The Difference Between Cheap And Expensive Sunglasses

I’m a thrifty person, so I was always under the impression it’s better to spend less money and not worry about sunglasses getting broken than spend a lot of money and worry. But, I’ve been through so many pairs of sunglasses I wanted to see what I was missing, so I decided to look into the differences between a high end pair and inexpensive ones.

Labels Don’t Matter As Much As You Think

Buying sunglasses shouldn’t be all about the brand. You don’t have to spend the most money in order to get the best eyewear. To get long-lasting quality, you may have to spend a little more money, but that doesn’t mean you have to spend several hundred (or more).

Brands of Sunglasses

The quality of sunglasses is often tied to the brand, but it’s not always that way. In fact, some of the high end glasses only have moderate quality while some of the midrange glasses ($80-$120) have all stellar reviews and can last through just about anything. these aviators from American Optical would be a perfect example of this.

When You Spend Too Little

Inexpensive glasses often have lenses without appropriate scratch-resistant coatings, so they can scratch easily and become difficult to see through. Many of the Maui Jim glasses are made with coatings that allow them to remain wearable for many years because you’re less likely to end up with an unsightly gash on the front of your shades.

Meanwhile less expensive glasses like the JiMarti JM01 (reviewed here) can hardly get through a single jostle without coming through the other side donning some sort of battle wound.

Pay For Customization

High quality glasses are more often than not, customizable. The flexibility can come in a variety of ways. Oakley glasses like GasCans or Flak Jackets have different lens options that can be changed out on the fly. Other sunglasses like Oakley BatWolfs, make it possible for you to change out the icons on the side of the frames so you can physically make the shades look different. Less expensive glasses don’t have these options.

Spend To Put Glass In Your Sunglasses

Some of the more expensive designs come with glass lenses that can last for decades without getting scratched. However, if you do pick-up the right pair with polycarbonate lenses they won’t be the kind you see in a drug store. Instead, they’ll be highly formulated plastics with a variety of coatings that keep them from becoming marked, and this helps them last longer.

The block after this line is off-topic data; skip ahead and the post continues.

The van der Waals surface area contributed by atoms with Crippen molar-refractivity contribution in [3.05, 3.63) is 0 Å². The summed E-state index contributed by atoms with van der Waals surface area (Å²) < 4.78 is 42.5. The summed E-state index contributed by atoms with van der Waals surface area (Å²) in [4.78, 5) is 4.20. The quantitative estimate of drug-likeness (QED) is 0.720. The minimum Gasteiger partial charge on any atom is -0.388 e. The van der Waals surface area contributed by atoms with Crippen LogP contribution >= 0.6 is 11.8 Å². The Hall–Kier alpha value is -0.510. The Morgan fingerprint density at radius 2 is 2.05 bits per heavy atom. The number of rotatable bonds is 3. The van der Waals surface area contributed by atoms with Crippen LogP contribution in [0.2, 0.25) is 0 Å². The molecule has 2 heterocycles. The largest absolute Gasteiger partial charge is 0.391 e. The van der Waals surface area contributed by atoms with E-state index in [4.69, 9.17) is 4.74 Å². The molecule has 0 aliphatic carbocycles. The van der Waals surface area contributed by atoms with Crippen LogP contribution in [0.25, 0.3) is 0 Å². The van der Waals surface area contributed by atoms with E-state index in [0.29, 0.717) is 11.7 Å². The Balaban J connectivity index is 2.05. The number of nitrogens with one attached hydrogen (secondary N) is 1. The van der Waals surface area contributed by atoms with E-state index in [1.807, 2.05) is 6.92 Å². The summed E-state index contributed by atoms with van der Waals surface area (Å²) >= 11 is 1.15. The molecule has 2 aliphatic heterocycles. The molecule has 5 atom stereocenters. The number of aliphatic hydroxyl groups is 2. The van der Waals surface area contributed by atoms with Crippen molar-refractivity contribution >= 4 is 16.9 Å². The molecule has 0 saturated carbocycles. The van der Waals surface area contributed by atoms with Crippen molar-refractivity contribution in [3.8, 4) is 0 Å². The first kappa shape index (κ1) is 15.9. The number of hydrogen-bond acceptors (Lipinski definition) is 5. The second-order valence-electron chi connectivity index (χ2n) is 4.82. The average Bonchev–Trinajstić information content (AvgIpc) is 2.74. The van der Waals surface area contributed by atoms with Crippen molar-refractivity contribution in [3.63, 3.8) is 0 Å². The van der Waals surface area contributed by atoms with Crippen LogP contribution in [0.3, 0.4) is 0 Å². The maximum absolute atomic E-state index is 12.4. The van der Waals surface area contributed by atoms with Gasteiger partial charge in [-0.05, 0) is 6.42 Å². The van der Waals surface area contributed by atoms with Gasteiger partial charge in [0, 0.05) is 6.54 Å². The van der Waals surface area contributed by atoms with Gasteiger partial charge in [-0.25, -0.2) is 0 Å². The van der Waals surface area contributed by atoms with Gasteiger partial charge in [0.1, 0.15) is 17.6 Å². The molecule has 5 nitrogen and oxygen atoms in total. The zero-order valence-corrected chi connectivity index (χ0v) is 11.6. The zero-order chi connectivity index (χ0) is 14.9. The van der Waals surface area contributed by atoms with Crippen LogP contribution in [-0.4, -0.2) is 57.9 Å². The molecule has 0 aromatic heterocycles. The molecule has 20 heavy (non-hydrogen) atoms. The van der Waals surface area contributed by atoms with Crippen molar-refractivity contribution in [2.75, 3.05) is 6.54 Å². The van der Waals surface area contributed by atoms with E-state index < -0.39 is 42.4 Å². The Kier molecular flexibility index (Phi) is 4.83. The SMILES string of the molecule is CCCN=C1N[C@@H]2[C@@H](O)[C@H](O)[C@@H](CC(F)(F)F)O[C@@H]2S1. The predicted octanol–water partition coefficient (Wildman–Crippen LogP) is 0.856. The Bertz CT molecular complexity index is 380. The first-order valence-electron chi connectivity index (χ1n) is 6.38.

More Money Helps You See

If you love sunglasses but you need correction, high end sunglasses take prescription lenses, or at least allow you to make the lenses prescription. That’s a huge thing for people like me who can barely see right in front of their faces without the help of correction. Glasses you’ve paid real money for are designed to be taken apart and put back together without losing the integrity of the frame.

Spend A Little More! Last A Whole Lot Longer!

You’re more likely to have a $100 or $200 pair of sunglasses for many years compared to a pair you bought off the rack for $10. While the $10 pair can be replaced over and over, a good pair of sunglasses won’t need to be (which may end up cheaper in the long-run).

You’ll have them for a long time because they are made with high quality hinges, like the Spy Optic Dirks that are protected by a wall of plastic and unable to rip your hair out when they’re taken on and off your head. They have stronger frames that don’t bend as easily or, in some cases, bend on purpose because they’re made to be flexible like Oakley Whiskers.

Don’t Go Broke, Make An Investment

While I’m a thrifty person, I am starting to understand why sunglasses with such high price tags exist. You really do get what you pay for. That doesn’t mean you have to spend thousands to get good shades, but it does mean that by investing a little more money you won’t need to change them so often. Do your homework and find a resilient pair that won’t have to be replaced quickly. A good pair of sunglasses should last a minimum of 5 years or more.

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